Cultural Diversity During the Holiday Season
Cultural Diversity is an important conversation that must garner more attention, as it’s too often that hate crimes are committed because members of one group felt offended by the culture of another group. It happens constantly, regardless of the attacker’s or victim’s background. The point of this article is to address this pressing issue, as cultural diversity is important and should be addressed year-round, especially during the holiday season.
During the holiday season, each country and culture has its own traditions, regardless if they follow Christmas or their own culture’s holidays. While most countries do end up following Christmas, even then, they have their nuances that go along with their native cultures and traditions. It’s not uncommon that both children and adults from cultural groups that do not celebrate Christmas feel an incredible sense of isolation or pressure to conform during this time. It is important to work toward cultural inclusivity, as it’s not good to erase one culture to accommodate another. There is enough room for everyone.
In Australia and New Zealand, their people follow Christmas but with traditions that follow their own cultures. In New Zealand, they decorate a native tree instead of a pine tree. Other ways of celebration include having a feast, barbecue, or hangi. If the family has Maori roots, the hangi might be on the menu which is a style of underground cooking. In Australia, they decorate the house with flowers that grow during the summer season. Other ways of celebration include Beach Day, BBQ celebrations, Boxing Day Tests, Prawns, Christmas Street Parties, Christmas Lights, and Carols by Candlelight.
Mexico and other Latin American countries also have their own Christmas traditions. Their version of this is called Posada. During the nine days before Christmas, they recall the pilgrimage of Mary and Joseph from their departure from Nazareth to Bethlehem, where they sought a place to stay and wait for the birth of Baby Jesus. During this time, they also break pinatas in the shape of a seven-pointed star, (which represents the seven sins), while blindfolded (representing faith). There are also candlelight processions, elaborate nativity scenes, Spanish Christmas carols, dancing, and fireworks.
In Spain, it is customary on the night of December 31st to eat 12 grapes, one after each chime at midnight, to bring luck to each month of the new year. Other Spanish traditions include Dia De Los Inocentes & Els Enfarinats, which is a full day dedicated to causing mischief. This normally falls on December 28, and if people don’t feel like participating in pranks, they can just wear a wig instead. This celebration also includes the traditional Spanish festival of Els Enfarinats, which involves throwing eggs and flour at one another in the streets.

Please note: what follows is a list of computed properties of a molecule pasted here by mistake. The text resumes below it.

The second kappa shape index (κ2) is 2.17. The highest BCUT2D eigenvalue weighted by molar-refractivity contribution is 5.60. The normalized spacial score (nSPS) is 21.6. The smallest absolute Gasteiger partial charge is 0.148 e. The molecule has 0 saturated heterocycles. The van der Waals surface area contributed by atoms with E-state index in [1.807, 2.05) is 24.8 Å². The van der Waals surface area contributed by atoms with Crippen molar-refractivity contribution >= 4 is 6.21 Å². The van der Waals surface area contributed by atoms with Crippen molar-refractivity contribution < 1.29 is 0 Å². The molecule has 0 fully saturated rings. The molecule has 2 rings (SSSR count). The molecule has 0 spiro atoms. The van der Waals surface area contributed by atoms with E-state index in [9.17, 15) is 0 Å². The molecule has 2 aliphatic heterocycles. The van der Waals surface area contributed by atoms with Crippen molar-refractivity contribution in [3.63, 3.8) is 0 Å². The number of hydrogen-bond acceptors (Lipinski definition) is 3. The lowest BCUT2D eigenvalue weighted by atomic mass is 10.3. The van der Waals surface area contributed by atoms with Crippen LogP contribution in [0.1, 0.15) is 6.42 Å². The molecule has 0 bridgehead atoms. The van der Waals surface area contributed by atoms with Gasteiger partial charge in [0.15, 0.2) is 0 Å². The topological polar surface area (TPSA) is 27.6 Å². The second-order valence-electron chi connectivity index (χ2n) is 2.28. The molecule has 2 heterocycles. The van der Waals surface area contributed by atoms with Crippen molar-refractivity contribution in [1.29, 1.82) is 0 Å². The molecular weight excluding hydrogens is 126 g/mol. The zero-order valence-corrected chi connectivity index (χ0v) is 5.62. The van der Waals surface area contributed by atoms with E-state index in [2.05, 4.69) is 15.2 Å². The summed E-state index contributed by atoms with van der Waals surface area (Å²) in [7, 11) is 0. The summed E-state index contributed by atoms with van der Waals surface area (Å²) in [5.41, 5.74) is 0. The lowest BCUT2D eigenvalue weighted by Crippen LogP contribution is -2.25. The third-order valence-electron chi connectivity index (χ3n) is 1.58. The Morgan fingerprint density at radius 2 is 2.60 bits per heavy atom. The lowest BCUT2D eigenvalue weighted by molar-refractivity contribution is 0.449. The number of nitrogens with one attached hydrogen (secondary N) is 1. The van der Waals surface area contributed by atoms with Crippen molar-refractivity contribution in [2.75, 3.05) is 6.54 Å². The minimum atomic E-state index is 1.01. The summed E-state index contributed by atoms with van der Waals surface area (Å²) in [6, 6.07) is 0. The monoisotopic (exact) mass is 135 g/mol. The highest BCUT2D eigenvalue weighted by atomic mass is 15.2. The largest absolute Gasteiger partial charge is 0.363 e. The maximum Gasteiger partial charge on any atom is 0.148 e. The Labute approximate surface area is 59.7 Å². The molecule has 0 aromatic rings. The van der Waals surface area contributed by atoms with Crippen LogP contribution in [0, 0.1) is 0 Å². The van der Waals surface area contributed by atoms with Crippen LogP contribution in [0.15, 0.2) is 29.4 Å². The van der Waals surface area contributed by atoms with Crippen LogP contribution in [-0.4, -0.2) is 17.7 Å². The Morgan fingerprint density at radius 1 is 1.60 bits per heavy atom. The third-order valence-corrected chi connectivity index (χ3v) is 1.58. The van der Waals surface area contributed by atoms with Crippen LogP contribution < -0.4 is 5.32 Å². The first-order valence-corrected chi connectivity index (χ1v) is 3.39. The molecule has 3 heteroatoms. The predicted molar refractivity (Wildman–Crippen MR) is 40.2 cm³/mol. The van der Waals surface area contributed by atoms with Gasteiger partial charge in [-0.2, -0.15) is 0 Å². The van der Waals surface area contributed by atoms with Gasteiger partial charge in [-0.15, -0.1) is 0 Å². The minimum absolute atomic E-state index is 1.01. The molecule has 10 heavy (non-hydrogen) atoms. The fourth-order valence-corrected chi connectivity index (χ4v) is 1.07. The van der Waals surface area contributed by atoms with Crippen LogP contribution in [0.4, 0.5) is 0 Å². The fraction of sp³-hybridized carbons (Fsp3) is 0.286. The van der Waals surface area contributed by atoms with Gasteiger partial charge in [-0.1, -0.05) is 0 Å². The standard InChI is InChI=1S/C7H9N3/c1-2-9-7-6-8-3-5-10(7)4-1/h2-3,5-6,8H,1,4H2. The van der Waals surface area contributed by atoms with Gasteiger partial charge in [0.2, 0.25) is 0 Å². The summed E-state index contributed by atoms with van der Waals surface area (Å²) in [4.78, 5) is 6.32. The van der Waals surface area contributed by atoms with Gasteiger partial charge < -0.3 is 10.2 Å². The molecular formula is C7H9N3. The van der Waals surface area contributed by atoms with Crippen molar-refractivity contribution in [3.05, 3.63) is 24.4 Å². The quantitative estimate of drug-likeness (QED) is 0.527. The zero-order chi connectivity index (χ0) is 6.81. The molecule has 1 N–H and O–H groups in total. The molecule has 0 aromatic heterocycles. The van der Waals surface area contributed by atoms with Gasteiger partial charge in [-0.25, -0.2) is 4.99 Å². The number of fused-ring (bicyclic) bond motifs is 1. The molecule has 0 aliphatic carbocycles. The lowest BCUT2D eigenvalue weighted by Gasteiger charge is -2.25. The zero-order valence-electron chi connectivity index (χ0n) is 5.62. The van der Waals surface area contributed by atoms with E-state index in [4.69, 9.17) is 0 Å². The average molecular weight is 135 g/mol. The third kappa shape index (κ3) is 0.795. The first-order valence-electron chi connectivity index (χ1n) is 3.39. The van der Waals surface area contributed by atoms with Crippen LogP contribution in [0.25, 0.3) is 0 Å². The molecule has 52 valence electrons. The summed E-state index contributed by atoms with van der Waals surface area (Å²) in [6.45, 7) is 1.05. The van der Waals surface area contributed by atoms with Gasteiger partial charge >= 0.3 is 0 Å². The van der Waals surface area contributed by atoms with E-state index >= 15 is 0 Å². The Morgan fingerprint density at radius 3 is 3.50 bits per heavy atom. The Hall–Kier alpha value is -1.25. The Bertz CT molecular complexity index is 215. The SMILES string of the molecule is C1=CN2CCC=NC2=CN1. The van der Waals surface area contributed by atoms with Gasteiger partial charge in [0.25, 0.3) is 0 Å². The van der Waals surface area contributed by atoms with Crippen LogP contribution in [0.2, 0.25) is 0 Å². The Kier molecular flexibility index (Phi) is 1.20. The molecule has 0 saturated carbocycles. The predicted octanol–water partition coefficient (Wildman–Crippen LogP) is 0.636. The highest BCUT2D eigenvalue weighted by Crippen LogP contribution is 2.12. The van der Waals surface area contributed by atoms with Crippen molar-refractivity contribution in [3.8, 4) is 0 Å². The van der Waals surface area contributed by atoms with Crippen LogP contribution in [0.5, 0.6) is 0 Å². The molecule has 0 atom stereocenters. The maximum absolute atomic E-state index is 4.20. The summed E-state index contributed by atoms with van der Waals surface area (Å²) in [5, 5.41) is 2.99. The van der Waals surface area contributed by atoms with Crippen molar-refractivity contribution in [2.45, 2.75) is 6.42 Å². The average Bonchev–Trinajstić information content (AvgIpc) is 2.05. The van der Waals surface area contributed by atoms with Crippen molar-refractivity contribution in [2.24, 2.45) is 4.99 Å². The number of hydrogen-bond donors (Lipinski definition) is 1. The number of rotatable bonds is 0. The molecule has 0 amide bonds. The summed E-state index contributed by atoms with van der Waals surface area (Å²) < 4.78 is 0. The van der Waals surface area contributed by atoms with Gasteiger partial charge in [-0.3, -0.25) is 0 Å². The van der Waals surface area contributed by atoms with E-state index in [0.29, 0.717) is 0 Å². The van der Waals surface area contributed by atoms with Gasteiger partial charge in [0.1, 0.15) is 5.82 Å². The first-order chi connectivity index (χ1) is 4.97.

In India, Diwali is celebrated in December, which celebrates the arrival of the new year. This is celebrated with Rangoli, which is based on the creation of different figures and drawings filled with powder of joyful and festive colors. At the heart of these drawings, oil lamps are placed to illuminate them. Other notable Indian holidays include Holi, which is also known as “the festival of colors”, normally celebrated annually in late February or early to mid-March. Celebrations include the lighting of bonfires on Holika (the night before Holi) and a second day of “playing colors”.
In China, the Chinese New Year is celebrated. This tradition of more than 3,000 years is governed by the cycles and phases of the moon, so there is no exact date of celebration. During this holiday, they display one of their most characteristic symbols, the Dragon. Other notable Chinese holidays include the Lantern Festival, which is normally held on the 15th day of the first lunar month. It’s normal to see people watching lanterns and fireworks, guessing lantern riddles, performing folk dances, and eating yuanxiao.
Cultural Diversity and Inclusivity are important parts of society, so during the holiday season, take some extra time to learn and appreciate the different festivals being celebrated.